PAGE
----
Transaction-aware Event Dispatcher for Laravel

1.8.9 2020-04-15 17:03 UTC


Latest Stable Version TravisCI Status Scrutinizer Code Quality Total Downloads

This Laravel package introduces Transaction-aware Event Dispatcher.
It ensures the events dispatched within a database transaction are dispatched only if the outer transaction successfully commits. Otherwise, the events are discarded and never dispatched.

Table of Contents


Consider the following example of ordering tickets that involves changes to the database.
The orderTickets dispatches the custom OrderCreated event. In turn, its listener sends an email to the user with the order details.

DB::transaction(function() {
    $order = $concert->orderTickets($user, 3); // internally dispatches 'OrderCreated' event

In the case of transaction failure, due to an exception in the orderTickets method or even a deadlock, the database changes are completely discarded.

Unfortunately, this is not true for the already dispatched OrderCreated event. This results in sending the order confirmation email to the user, even after the order failure.

The purpose of this package is thus to hold events dispatched within a database transaction until it successfully commits. In the above example the OrderCreated event would never be dispatched in the case of transaction failure.


Laravel Package
5.5.x-5.7.x 1.4.x
5.8.x-7.x 1.8.x


  • Install this package via composer:
composer require fntneves/laravel-transactional-events
  • Publish the provided transactional-events.php configuration file:
php artisan vendor:publish --provider="Neves\Events\EventServiceProvider"


  • Install this package via composer:
composer require fntneves/laravel-transactional-events
  • Manually copy the provided transactional-events.php configuration file to the config folder:
cp vendor/fntneves/laravel-transactional-events/src/config/transactional-events.php config/transactional-events.php
  • Register the configuration file and the service provider in bootstrap/app.php:
// Ensure the original EventServiceProvider is registered first, otherwise your event listeners are overriden.



The transaction-aware layer is enabled out of the box for the events under the App\Events namespace.

This package offers three distinct ways to dispatch transaction-aware events:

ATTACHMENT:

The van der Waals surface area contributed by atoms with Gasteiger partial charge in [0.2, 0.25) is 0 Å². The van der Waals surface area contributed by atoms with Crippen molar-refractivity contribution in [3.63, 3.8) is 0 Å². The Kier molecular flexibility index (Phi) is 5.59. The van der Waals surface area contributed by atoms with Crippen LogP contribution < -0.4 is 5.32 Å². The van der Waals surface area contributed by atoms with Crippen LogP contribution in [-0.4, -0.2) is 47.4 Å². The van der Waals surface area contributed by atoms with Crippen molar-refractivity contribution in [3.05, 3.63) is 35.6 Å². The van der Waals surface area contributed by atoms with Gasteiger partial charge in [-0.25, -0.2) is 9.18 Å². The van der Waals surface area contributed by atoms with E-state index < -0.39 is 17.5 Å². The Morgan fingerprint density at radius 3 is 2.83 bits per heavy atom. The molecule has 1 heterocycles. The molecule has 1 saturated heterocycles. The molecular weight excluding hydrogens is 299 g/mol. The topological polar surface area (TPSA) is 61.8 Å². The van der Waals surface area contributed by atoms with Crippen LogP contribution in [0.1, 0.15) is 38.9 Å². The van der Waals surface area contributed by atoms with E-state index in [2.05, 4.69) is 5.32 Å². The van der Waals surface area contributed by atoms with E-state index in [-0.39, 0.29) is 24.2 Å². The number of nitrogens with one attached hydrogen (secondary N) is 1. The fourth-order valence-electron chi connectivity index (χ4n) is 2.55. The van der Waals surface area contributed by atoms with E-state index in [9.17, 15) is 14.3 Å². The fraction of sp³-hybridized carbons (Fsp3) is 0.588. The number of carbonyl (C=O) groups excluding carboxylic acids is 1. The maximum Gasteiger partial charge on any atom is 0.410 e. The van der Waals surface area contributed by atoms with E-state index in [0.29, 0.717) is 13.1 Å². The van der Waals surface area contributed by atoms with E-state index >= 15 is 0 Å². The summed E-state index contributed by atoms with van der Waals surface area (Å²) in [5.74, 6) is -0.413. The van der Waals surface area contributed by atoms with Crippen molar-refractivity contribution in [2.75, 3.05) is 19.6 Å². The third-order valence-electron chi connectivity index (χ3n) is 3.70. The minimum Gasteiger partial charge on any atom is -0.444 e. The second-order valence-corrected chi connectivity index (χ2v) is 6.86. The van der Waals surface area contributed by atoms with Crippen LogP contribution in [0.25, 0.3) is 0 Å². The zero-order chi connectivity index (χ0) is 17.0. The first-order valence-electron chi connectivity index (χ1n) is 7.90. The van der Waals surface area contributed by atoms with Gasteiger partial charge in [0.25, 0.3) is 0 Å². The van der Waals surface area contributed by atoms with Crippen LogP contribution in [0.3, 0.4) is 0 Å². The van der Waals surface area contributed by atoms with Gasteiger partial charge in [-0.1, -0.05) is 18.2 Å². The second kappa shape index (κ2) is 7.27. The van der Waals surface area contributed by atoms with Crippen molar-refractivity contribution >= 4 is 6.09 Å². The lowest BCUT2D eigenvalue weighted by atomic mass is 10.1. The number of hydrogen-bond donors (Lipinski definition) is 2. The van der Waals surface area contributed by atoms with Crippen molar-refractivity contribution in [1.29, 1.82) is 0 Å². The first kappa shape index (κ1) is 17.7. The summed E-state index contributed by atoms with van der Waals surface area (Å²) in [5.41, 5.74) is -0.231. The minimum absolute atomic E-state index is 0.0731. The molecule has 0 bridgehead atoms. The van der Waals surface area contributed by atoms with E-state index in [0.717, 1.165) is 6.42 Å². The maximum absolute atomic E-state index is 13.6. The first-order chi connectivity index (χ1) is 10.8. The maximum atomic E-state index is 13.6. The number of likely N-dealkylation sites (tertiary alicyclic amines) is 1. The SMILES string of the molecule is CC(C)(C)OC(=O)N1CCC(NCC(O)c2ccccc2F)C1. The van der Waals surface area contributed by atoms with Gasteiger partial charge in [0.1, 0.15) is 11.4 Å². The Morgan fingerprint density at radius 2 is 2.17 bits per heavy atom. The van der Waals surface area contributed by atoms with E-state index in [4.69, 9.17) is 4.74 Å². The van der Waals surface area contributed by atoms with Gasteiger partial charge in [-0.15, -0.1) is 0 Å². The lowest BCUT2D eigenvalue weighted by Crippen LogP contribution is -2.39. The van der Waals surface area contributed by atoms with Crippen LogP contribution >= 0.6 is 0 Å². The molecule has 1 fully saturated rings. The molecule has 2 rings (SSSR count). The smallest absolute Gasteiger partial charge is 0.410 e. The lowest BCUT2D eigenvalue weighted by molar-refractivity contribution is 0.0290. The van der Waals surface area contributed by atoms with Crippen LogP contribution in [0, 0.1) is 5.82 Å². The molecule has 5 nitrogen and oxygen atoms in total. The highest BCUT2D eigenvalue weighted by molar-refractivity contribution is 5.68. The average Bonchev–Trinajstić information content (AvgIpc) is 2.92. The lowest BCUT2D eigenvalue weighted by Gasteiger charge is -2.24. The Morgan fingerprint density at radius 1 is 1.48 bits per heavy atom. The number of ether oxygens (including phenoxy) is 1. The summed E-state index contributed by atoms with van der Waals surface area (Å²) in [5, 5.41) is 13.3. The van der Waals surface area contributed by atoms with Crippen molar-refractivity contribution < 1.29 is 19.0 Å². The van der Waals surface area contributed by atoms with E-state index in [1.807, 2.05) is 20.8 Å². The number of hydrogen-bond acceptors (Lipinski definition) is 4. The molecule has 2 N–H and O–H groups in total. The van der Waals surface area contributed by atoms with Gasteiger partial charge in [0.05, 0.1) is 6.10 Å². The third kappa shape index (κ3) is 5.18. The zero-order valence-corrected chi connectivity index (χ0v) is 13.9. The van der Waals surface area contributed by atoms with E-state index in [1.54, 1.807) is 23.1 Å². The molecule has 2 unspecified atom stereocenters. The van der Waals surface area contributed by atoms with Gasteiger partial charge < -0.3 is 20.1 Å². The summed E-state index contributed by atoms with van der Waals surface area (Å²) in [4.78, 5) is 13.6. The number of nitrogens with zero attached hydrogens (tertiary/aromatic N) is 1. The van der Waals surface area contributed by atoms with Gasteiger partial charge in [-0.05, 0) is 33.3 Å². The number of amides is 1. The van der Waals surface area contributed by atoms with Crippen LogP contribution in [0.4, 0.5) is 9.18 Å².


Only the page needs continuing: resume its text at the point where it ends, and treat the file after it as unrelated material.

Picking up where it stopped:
• Implement the Neves\Events\Contracts\TransactionalEvent contract;
  • Use the generic TransactionalClosureEvent event;
  • Change the configuration file.

Use the contract, Luke:

The simplest way to mark events as transaction-aware events is implementing the Neves\Events\Contracts\TransactionalEvent contract:

namespace App\Events;

use Illuminate\Queue\SerializesModels;
use Illuminate\Foundation\Events\Dispatchable;
use Neves\Events\Contracts\TransactionalEvent;

class TicketsOrdered implements TransactionalEvent
    use Dispatchable, InteractsWithSockets, SerializesModels;


And that's it. There are no further changes required.

What about Jobs?

This package provides a generic TransactionalClosureEvent event for bringing the transaction-aware behavior to custom behavior without requiring specific events.

One relevant use case is to ensure that Jobs are dispatched only after the transaction successfully commits:

DB::transaction(function () {
    Event::dispatch(new TransactionalClosureEvent(function () {
        // Job will be dispatched only if the transaction commits. 


The configuration file includes the following parameters:

Enable or disable the transaction-aware behavior:

'enable' => true

By default, the transaction-aware behavior will be applied to all events under the App\Events namespace.
Feel free to use patterns and namespaces.

'transactional' => [

Choose the events that should always bypass the transaction-aware layer, i.e., should be handled by the original event dispatcher. By default, all *ed Eloquent events are excluded. The main reason for this default value is to avoid interference with your already existing event listeners for Eloquent events.

'excluded' => [
    // 'eloquent.*',

Frequently Asked Questions

Can I use it for Jobs?

Yes. As mentioned in Usage, you can use the generic TransactionalClosureEvent(Closure $callable) event to trigger jobs only after the transaction commits.

Known issues

Transaction-aware events are not dispatched in tests.

This issue is fixed for Laravel 5.6.16+ (see #23832). For previous versions, it is associated with the RefreshDatabase or DatabaseTransactions trait, namely when it uses database transactions to reset database after each test. This package relies on events dispached when transactions begin/commit/rollback and as each test is executed within a transaction that is rolled back when test finishes, the dispatched application events are never actually dispatched. In order to get the expected behavior, use the Neves\Testing\RefreshDatabase or Neves\Testing\DatabaseTransactions trait in your tests instead of the ones originally provided by Laravel.


This package is open-sourced software licensed under the MIT license.